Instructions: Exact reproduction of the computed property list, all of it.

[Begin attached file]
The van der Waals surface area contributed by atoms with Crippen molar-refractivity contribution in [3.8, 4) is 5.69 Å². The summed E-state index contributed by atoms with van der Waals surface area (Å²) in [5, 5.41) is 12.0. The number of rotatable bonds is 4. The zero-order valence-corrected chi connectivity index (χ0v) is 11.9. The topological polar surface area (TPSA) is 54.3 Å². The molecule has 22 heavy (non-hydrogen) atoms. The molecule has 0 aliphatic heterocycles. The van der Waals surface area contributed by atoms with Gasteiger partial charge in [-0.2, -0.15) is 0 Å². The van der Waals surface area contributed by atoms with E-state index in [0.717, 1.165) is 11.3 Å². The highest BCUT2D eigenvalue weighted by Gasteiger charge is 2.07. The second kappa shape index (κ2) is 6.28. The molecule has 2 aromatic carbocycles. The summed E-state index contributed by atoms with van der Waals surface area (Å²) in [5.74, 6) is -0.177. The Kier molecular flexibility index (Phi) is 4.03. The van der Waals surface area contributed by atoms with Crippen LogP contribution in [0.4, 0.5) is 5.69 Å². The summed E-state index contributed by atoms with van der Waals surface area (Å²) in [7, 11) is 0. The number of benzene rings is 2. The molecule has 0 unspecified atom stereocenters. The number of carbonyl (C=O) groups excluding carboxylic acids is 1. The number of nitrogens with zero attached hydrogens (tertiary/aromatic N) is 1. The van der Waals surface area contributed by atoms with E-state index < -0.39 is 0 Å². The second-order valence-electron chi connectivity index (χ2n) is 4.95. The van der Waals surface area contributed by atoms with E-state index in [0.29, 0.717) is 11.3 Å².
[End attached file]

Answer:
The van der Waals surface area contributed by atoms with Crippen molar-refractivity contribution in [3.8, 4) is 5.69 Å². The summed E-state index contributed by atoms with van der Waals surface area (Å²) in [5, 5.41) is 12.0. The number of rotatable bonds is 4. The zero-order valence-corrected chi connectivity index (χ0v) is 11.9. The topological polar surface area (TPSA) is 54.3 Å². The molecule has 22 heavy (non-hydrogen) atoms. The molecule has 0 aliphatic heterocycles. The van der Waals surface area contributed by atoms with Gasteiger partial charge in [-0.2, -0.15) is 0 Å². The van der Waals surface area contributed by atoms with E-state index in [0.717, 1.165) is 11.3 Å². The highest BCUT2D eigenvalue weighted by Gasteiger charge is 2.07. The second kappa shape index (κ2) is 6.28. The molecule has 2 aromatic carbocycles. The summed E-state index contributed by atoms with van der Waals surface area (Å²) in [5.74, 6) is -0.177. The Kier molecular flexibility index (Phi) is 4.03. The van der Waals surface area contributed by atoms with Crippen LogP contribution in [0.4, 0.5) is 5.69 Å². The summed E-state index contributed by atoms with van der Waals surface area (Å²) in [7, 11) is 0. The number of benzene rings is 2. The molecule has 0 unspecified atom stereocenters. The number of carbonyl (C=O) groups excluding carboxylic acids is 1. The number of nitrogens with zero attached hydrogens (tertiary/aromatic N) is 1. The van der Waals surface area contributed by atoms with E-state index < -0.39 is 0 Å². The second-order valence-electron chi connectivity index (χ2n) is 4.95. The van der Waals surface area contributed by atoms with E-state index in [0.29, 0.717) is 11.3 Å².